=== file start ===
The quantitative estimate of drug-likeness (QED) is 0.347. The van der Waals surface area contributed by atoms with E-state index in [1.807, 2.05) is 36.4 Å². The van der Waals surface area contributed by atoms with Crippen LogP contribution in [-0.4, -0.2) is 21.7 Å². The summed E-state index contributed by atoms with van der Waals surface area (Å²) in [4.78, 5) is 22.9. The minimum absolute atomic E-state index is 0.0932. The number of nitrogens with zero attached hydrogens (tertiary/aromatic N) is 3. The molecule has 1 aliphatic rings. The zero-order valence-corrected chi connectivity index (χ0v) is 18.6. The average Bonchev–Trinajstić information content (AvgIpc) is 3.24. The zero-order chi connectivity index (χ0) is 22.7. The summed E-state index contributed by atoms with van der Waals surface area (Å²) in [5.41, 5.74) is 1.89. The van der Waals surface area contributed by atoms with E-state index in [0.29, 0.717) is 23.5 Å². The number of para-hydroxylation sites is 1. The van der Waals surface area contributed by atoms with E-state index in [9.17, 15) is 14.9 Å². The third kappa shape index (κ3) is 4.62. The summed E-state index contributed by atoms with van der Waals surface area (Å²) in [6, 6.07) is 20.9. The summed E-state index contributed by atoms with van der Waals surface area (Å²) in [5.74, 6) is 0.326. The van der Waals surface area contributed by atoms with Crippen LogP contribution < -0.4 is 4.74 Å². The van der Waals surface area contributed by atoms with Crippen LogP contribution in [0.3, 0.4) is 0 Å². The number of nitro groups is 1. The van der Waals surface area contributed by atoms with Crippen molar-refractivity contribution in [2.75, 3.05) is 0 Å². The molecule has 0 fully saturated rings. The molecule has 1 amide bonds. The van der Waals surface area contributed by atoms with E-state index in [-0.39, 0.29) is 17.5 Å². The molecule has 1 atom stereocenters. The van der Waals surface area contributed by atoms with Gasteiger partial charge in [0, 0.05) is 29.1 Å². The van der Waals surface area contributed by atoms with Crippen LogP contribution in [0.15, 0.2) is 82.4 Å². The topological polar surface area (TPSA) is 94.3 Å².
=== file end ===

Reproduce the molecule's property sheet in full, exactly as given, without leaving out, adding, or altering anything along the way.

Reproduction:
The quantitative estimate of drug-likeness (QED) is 0.347. The van der Waals surface area contributed by atoms with E-state index in [1.807, 2.05) is 36.4 Å². The van der Waals surface area contributed by atoms with Crippen LogP contribution in [-0.4, -0.2) is 21.7 Å². The summed E-state index contributed by atoms with van der Waals surface area (Å²) in [4.78, 5) is 22.9. The minimum absolute atomic E-state index is 0.0932. The number of nitrogens with zero attached hydrogens (tertiary/aromatic N) is 3. The molecule has 1 aliphatic rings. The zero-order valence-corrected chi connectivity index (χ0v) is 18.6. The average Bonchev–Trinajstić information content (AvgIpc) is 3.24. The zero-order chi connectivity index (χ0) is 22.7. The summed E-state index contributed by atoms with van der Waals surface area (Å²) in [5.41, 5.74) is 1.89. The van der Waals surface area contributed by atoms with E-state index in [0.29, 0.717) is 23.5 Å². The number of para-hydroxylation sites is 1. The van der Waals surface area contributed by atoms with E-state index in [9.17, 15) is 14.9 Å². The third kappa shape index (κ3) is 4.62. The summed E-state index contributed by atoms with van der Waals surface area (Å²) in [6, 6.07) is 20.9. The summed E-state index contributed by atoms with van der Waals surface area (Å²) in [5.74, 6) is 0.326. The van der Waals surface area contributed by atoms with Crippen LogP contribution < -0.4 is 4.74 Å². The van der Waals surface area contributed by atoms with Crippen LogP contribution in [0.3, 0.4) is 0 Å². The number of nitro groups is 1. The van der Waals surface area contributed by atoms with Crippen molar-refractivity contribution in [2.75, 3.05) is 0 Å². The molecule has 0 fully saturated rings. The molecule has 1 amide bonds. The van der Waals surface area contributed by atoms with E-state index in [-0.39, 0.29) is 17.5 Å². The molecule has 1 atom stereocenters. The van der Waals surface area contributed by atoms with Gasteiger partial charge in [0, 0.05) is 29.1 Å². The van der Waals surface area contributed by atoms with Crippen LogP contribution in [0.15, 0.2) is 82.4 Å². The topological polar surface area (TPSA) is 94.3 Å².